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Warning over ‘unprecedented’ auto-enrol misselling into old schemes

Gregg McClymont 480

The pensions industry will face an “unprecedented” misselling scandal unless high charges on old schemes are abolished, the Pensions Institute warns.

Providers have come under pressure from pension experts and politicians over the impact high charges will have on peoples’ retirement savings ahead of automatic enrolment.

The Association of British Insurers has argued that new auto-enrolment schemes have an average annual charge of 0.52 per cent. However, the Pensions Institute says some schemes set up in the 1990s charge up to 3 per cent a year.

A report published by the institute last week argues that because small employers are likely to struggle to access financial advice, they could stick with their old, high-charge scheme for auto-enrolment rather than switching to a low-charge scheme such as Nest.

It calls for a 0.5 per cent price cap for group pension schemes.

The PI says: “Unless older high-charging schemes are abolished, their use for auto-enrolment – when up to 10 million low to median-earners often with low financial literacy join defined-contribution schemes – will lead to the UK pensions market facing a misselling scandal on an unprecedented scale.”

Pensions Institute director and report co-author professor David Blake says: “Fortunately there is time to address the problem of old high-charging funds, which for historic reasons are still widely used in the smaller employer market. These employers are not required to introduce auto-enrolment immediately but many companies will need to be prepared by mid to late-2013.”

The report also recommends the introduction of a kite-mark code to help employers find value for money schemes and calls for advice to employers to be regulated by the Financial Conduct Authority.

Labour leader Ed Miliband recently called for a 1 per cent cap on pension charges.

Shadow pensions minister Gregg McClymont (pictured) says: “Yet another independent report underlines what the Labour party has been saying about costs and charges. While the voluntary recommendations in the report are welcome, it is time the Government stepped up to the plate and ensured that fair value and good governance are delivered to all pension savers.”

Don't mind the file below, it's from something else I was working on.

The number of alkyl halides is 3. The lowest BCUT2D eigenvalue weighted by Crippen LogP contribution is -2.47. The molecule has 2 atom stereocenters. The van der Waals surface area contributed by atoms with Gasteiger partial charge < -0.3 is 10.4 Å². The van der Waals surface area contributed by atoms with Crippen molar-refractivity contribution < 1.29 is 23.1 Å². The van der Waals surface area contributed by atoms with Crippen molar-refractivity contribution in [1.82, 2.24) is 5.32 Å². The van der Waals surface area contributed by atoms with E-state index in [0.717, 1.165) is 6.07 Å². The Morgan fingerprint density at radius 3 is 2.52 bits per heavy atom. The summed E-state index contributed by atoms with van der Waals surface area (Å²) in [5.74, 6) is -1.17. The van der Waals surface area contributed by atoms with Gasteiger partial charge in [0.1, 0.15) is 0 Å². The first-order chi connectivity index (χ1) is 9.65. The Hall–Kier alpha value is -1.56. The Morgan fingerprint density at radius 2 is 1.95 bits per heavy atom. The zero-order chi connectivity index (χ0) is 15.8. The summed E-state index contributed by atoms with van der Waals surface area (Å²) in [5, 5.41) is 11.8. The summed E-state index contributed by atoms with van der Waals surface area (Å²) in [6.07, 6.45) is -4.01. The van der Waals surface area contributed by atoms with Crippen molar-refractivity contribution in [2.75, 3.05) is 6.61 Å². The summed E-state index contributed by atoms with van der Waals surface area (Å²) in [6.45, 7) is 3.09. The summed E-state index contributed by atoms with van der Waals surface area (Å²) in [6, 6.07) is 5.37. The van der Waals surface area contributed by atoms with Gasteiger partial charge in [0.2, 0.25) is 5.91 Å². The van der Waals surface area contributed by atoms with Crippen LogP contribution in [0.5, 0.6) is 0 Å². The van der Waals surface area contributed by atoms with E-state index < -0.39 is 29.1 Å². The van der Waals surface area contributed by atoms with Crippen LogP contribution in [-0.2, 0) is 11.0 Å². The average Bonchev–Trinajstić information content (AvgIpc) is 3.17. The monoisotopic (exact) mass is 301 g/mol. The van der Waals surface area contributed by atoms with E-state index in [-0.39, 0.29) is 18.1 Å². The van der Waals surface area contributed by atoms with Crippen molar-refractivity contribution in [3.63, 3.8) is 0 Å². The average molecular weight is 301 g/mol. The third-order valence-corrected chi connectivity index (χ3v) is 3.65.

Association of British Insurers director of life, savings and pensions Stephen Gay says: “It is important that all workers taking advantage of automatic enrolment are enrolled into schemes that offer value for money. In a competitive market we expect that efforts to deliver improving value for customers will remain a key measure of success.

“Pension providers and trustees also have a duty to ensure that the default option offered to workers is competitively priced and the Department of Work and Pensions has the ability to cap charges if they are too high.”

Hargreaves Lansdown head of pensions research Tom McPhail says: “We believe a charge cap would stifle innovation, undermine member service and communication and ultimately it lead to poorer member outcomes.”


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There is one comment at the moment, we would love to hear your opinion too.

  1. Trevor Durham- LEBC Group 18th October 2012 at 8:39 am

    The word mis-selling is inaccurate. Mis-buying would be a little more accurate.

    However, really, where a transfer occurs automatically, it has neither involved something being bought, nor something being sold. I suggest MISHAPPENING would be a more accurate word to use for this hypothetical phenomenon.

    Or MISOCCURING, perhaps, however I am from Barry so this might just be what would sound right in these parts!

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